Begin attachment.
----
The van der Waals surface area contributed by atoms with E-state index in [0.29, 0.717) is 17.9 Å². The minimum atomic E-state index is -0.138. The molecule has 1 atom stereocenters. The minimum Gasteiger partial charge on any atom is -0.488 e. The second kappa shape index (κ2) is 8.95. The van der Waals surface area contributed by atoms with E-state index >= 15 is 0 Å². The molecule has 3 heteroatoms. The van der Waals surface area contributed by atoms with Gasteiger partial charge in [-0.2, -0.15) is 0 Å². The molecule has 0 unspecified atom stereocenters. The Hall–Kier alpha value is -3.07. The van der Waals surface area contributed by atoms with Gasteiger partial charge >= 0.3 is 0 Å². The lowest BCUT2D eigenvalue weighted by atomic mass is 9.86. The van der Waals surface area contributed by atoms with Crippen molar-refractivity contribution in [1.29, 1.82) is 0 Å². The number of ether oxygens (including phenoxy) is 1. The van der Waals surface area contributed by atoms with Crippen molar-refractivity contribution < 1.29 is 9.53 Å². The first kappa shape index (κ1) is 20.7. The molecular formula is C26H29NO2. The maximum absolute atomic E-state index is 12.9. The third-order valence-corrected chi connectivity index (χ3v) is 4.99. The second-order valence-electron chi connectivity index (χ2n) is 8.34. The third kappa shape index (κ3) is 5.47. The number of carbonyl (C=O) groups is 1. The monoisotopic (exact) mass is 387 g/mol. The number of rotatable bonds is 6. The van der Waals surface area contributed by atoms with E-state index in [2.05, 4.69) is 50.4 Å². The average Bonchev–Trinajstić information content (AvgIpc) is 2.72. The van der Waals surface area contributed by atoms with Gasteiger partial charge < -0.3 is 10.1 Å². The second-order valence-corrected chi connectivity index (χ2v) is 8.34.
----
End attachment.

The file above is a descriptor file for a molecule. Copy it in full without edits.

The van der Waals surface area contributed by atoms with E-state index in [0.29, 0.717) is 17.9 Å². The minimum atomic E-state index is -0.138. The molecule has 1 atom stereocenters. The minimum Gasteiger partial charge on any atom is -0.488 e. The second kappa shape index (κ2) is 8.95. The van der Waals surface area contributed by atoms with E-state index >= 15 is 0 Å². The molecule has 3 heteroatoms. The van der Waals surface area contributed by atoms with Gasteiger partial charge in [-0.2, -0.15) is 0 Å². The molecule has 0 unspecified atom stereocenters. The Hall–Kier alpha value is -3.07. The van der Waals surface area contributed by atoms with Gasteiger partial charge >= 0.3 is 0 Å². The lowest BCUT2D eigenvalue weighted by atomic mass is 9.86. The van der Waals surface area contributed by atoms with Crippen molar-refractivity contribution in [1.29, 1.82) is 0 Å². The number of ether oxygens (including phenoxy) is 1. The van der Waals surface area contributed by atoms with Crippen molar-refractivity contribution < 1.29 is 9.53 Å². The first kappa shape index (κ1) is 20.7. The molecular formula is C26H29NO2. The maximum absolute atomic E-state index is 12.9. The third-order valence-corrected chi connectivity index (χ3v) is 4.99. The second-order valence-electron chi connectivity index (χ2n) is 8.34. The third kappa shape index (κ3) is 5.47. The number of carbonyl (C=O) groups is 1. The monoisotopic (exact) mass is 387 g/mol. The number of rotatable bonds is 6. The van der Waals surface area contributed by atoms with E-state index in [2.05, 4.69) is 50.4 Å². The average Bonchev–Trinajstić information content (AvgIpc) is 2.72. The van der Waals surface area contributed by atoms with Gasteiger partial charge < -0.3 is 10.1 Å². The second-order valence-corrected chi connectivity index (χ2v) is 8.34.